Even though we got thrown a couple of curve balls we still took on the challenge. We started off by getting Carol Kahoun (A.K.A. Swiss Miss) and the DPV guys to get the kids warmed up and fired up. Then Derrick, Madalyn, and I asked the kids what they thought when we said the word football. Most of the responses we got were pretty comical to say the least. We got everything from,Its where you go out and hurt somebody” to “Its where the big mean guys go to hit each other”. After briefly laughing and talking to the kids we split them into three groups and put them through a couple of simple football drills. Madalyn was in charge of the ladder drills, Derrick took up the wave drill and get up and run station, while I choose to pick up the pass and catch drill. With the help of all the other athletes and staff the kids seemed to have a really good time. I think the best part of the day was realizing that everything wasn’t going exactly the way we planned, but that wasn’t what it was all about. As long as the kids had a smile on their faces and were laughing and getting involved we knew we were doing our jobs.

Derrick, JP (translator), Madalyn &
Zack teaching a leadership lesson
After all the Kids had rotated through all of the drills we sat them down and taught them about the importance of setting goals. We told them that for every outcome goal (long term goal) there were a number of process goals (short term goals) that they had to complete to help them reach there desired goal. We gave them a few examples about how school was important and what they need to do to get to their goal of graduating and furthering their education. Then we asked about their dreams and what they could do to accomplish and reach those goals. It was inspiring to hear what some of the kids had to say, because even though some of the kids had come from a pretty bad background and the odds were against them.  They still had dreams of being engineers and doctors and professional athletes.

Next, the kids were called up one by one to receive a certificate and some VT gear. They were really excited about that part of the day. Words can’t describe how much that meant to these kids. They had the biggest smiles on their faces and all they wanted to do is talk and compare their new stuff to their friends. We even tried to get a little football game organized, but we decided against it because the kids were so wrapped up in their new stuff that they were having a ton of fun just sitting there and trying their clothes on. This put a smile on all of our faces because it showed that we could truly make a difference in these kids’ lives. Then the harsh reality began to set in that the camp was coming to an end and that is was very likely that we would never see these kids again. To a certain extent we all got a bit emotional. We all were trying to get as many pictures as we could so we could cherish the moments that we spent with these kids. I think I can speak for everyone who came on the trip when I say that I truthfully think we left a positive impression on all of the kids, but I know they left a lasting impression on each and every one of us that we will cherish forever.

After the camp was over we had some downtime until about 4:30P.M. I believe most of us went down to the beach and just enjoyed the weather until it was time to go to class. In class we went back and reviewed the 20 leadership principles in the back of our text books and related them to the trip. It was a very unique topic because the 20 principles we all read and knew, but they all meant something different to us and applied to something different that had happened during our experience down here in Punta Cana.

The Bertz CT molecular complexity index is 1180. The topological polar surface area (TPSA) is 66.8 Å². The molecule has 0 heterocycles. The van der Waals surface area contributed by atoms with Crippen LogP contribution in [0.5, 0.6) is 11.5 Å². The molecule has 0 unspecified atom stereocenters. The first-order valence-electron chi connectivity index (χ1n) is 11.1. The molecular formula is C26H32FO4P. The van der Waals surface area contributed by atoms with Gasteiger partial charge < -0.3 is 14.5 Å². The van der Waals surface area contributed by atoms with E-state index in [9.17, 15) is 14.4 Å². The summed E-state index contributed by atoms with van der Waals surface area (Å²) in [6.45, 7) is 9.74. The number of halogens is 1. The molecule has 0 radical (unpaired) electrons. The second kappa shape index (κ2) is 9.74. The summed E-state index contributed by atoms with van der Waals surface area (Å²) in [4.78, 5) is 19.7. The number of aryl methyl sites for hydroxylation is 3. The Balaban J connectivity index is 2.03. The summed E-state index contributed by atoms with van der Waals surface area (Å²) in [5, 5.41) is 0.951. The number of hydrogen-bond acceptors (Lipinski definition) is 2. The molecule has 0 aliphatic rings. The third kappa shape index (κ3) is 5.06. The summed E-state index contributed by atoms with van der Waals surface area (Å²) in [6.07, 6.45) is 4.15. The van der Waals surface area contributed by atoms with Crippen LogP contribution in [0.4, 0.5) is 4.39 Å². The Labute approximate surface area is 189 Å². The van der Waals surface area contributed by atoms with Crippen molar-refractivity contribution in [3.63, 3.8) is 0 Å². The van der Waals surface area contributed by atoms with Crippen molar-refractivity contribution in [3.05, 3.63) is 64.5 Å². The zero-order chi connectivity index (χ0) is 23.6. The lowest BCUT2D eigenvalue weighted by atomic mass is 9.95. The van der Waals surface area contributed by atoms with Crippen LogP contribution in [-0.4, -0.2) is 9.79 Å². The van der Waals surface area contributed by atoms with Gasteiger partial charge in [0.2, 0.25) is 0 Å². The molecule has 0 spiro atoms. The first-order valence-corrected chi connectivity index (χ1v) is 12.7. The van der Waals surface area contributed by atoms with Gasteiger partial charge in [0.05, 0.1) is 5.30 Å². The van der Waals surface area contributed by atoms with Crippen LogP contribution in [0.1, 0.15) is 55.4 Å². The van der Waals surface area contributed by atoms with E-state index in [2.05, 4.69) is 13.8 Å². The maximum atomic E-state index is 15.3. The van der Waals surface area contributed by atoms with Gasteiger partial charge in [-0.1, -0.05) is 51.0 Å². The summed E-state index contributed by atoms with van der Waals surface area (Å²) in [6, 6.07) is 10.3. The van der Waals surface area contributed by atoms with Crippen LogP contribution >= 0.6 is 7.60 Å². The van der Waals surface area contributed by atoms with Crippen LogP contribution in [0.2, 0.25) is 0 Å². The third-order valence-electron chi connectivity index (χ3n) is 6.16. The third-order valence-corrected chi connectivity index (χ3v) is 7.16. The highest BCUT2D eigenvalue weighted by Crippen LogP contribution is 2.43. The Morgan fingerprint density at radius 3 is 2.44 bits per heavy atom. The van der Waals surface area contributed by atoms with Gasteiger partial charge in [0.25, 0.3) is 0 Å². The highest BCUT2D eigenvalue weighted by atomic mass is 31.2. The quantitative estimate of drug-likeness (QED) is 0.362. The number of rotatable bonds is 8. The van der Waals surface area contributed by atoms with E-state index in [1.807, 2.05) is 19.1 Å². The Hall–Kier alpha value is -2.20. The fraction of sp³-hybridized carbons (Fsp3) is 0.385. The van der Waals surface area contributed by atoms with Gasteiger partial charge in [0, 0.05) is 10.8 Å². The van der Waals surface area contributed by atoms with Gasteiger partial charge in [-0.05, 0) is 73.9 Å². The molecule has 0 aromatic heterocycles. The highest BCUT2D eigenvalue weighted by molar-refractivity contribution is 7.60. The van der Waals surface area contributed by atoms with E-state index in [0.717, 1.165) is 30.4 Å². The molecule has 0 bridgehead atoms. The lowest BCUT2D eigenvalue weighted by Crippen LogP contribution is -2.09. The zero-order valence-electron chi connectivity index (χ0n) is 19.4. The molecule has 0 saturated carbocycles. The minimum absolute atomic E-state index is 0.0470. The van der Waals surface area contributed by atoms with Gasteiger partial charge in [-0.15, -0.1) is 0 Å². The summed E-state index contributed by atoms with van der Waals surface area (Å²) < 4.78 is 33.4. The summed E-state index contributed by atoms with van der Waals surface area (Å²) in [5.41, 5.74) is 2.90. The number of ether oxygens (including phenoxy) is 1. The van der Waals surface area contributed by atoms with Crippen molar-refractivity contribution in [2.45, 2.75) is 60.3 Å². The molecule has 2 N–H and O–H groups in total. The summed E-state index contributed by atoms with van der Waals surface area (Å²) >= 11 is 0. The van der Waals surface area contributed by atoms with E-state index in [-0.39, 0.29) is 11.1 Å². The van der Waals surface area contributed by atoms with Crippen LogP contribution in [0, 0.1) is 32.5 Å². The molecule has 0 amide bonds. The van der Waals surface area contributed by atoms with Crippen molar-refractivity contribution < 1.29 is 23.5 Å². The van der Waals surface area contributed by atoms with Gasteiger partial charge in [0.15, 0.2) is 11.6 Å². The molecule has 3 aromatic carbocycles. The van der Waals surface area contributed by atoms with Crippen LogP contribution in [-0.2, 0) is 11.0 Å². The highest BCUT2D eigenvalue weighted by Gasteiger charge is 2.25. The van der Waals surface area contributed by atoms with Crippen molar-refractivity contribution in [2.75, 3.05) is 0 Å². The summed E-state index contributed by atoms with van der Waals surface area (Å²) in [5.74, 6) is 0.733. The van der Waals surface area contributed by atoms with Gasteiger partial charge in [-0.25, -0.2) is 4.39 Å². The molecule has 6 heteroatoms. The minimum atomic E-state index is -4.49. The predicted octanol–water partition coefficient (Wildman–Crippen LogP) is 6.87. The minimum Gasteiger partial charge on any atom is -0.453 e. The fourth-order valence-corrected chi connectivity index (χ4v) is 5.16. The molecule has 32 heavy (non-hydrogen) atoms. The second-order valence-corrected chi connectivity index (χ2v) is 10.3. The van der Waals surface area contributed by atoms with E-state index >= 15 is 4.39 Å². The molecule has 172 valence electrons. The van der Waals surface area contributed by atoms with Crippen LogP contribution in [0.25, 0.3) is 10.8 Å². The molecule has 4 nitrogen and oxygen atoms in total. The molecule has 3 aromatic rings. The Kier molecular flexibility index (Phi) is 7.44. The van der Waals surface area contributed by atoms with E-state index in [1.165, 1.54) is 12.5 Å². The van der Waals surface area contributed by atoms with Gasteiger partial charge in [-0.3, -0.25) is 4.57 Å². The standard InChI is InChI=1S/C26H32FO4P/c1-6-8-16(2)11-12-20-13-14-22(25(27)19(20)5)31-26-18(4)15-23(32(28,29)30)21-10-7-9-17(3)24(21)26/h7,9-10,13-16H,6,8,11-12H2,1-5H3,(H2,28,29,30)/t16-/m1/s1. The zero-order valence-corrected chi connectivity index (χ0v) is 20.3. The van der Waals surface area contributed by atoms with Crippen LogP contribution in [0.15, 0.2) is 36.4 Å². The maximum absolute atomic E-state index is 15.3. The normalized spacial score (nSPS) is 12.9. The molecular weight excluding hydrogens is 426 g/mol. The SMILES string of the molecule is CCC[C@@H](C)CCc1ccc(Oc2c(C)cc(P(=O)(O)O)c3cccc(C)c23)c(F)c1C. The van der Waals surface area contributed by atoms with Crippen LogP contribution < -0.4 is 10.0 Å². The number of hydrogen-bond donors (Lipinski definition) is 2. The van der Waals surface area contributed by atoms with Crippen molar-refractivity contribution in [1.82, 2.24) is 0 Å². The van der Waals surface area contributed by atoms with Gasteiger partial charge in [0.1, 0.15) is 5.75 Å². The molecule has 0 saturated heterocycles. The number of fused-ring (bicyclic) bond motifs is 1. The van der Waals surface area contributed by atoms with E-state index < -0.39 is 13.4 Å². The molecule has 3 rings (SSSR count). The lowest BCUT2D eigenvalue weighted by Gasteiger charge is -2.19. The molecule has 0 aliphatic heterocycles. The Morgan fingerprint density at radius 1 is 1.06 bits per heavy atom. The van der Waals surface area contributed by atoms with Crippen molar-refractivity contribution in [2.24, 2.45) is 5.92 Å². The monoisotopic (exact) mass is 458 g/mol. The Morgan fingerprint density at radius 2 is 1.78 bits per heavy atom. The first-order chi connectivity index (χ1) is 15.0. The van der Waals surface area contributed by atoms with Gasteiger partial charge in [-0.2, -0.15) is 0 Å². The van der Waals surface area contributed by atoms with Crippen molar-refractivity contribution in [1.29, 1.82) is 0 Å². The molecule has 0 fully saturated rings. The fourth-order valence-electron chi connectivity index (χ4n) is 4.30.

Campers with diplomas and VT gear
Well, it’s hard to believe that tomorrow is our last full day here. This trip has seriously flown by. I feel like I’ve learned more on this trip than I’ve learned in most of my life. I think that everyone needs to see what this place is really like. Behind all the glamor and beauty of the resorts out here lies one of the most disaster and poverty stricken countries in the world and we had the opportunity to leave a positive impact on the youth here.  I truly hope that we have the opportunity to share our stories with our university and even the world because I believe that we could have a major impact and influence the way that people care about each other and treat each other.

Buenos noches,

Zack McCray

Friday, June 22, 2012

Day 7



Hola !  Hola!

Wow time is flying over here in the Dominican. We are over 2/3 of the way done with our trip! Today was the 4th day of camp, and I was very excited for today’s session because it focused on volleyball… my sport J! I could not wait to share my passion with these kids. We started off the session with another “dinĂ¡mica”.   It was a song and dance about a dying duck, interesting to say the least. It was amusing to participate in and it also got the children excited for the day!

Cara Baarendse instructing a camper
Liz Trinchere (VB), Devin Carter (WRES) and I were in charge of planning this session. To start it off we brought all the kids together and quizzed them about the game of volleyball. We informed them on how many players are on the court, how many touches you can have before sending the ball over, and whether or not you can hit the ball twice. Most of them knew the answers, but we wanted to clarify. I then explained the correct passing form and we all went on the field to practice. All of them were committed to learning, and you could really see a difference in their passing as the day went on. We took a quick agua break and then Liz explained “how to set.” We ran a similar drill with setting. The kids gave us feedback and mentioned that they thought setting was a lot easier than passing.